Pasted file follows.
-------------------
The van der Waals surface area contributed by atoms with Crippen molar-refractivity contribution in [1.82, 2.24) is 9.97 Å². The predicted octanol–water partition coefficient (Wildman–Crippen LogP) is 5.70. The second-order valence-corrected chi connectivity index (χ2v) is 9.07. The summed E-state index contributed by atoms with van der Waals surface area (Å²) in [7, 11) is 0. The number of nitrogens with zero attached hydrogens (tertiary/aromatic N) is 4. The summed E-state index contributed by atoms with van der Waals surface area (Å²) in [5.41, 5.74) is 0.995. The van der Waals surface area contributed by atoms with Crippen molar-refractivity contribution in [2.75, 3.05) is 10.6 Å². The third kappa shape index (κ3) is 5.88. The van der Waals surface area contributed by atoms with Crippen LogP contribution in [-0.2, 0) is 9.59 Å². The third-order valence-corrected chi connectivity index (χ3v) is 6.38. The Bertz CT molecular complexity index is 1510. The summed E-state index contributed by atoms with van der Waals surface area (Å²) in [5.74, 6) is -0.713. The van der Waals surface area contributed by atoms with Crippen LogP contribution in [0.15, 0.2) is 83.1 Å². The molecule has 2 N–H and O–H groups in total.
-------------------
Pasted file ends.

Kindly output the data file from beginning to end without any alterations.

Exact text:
The van der Waals surface area contributed by atoms with Crippen molar-refractivity contribution in [1.82, 2.24) is 9.97 Å². The predicted octanol–water partition coefficient (Wildman–Crippen LogP) is 5.70. The second-order valence-corrected chi connectivity index (χ2v) is 9.07. The summed E-state index contributed by atoms with van der Waals surface area (Å²) in [7, 11) is 0. The number of nitrogens with zero attached hydrogens (tertiary/aromatic N) is 4. The summed E-state index contributed by atoms with van der Waals surface area (Å²) in [5.41, 5.74) is 0.995. The van der Waals surface area contributed by atoms with Crippen molar-refractivity contribution in [2.75, 3.05) is 10.6 Å². The third kappa shape index (κ3) is 5.88. The van der Waals surface area contributed by atoms with Crippen LogP contribution in [-0.2, 0) is 9.59 Å². The third-order valence-corrected chi connectivity index (χ3v) is 6.38. The Bertz CT molecular complexity index is 1510. The summed E-state index contributed by atoms with van der Waals surface area (Å²) in [5.74, 6) is -0.713. The van der Waals surface area contributed by atoms with Crippen LogP contribution in [0.15, 0.2) is 83.1 Å². The molecule has 2 N–H and O–H groups in total.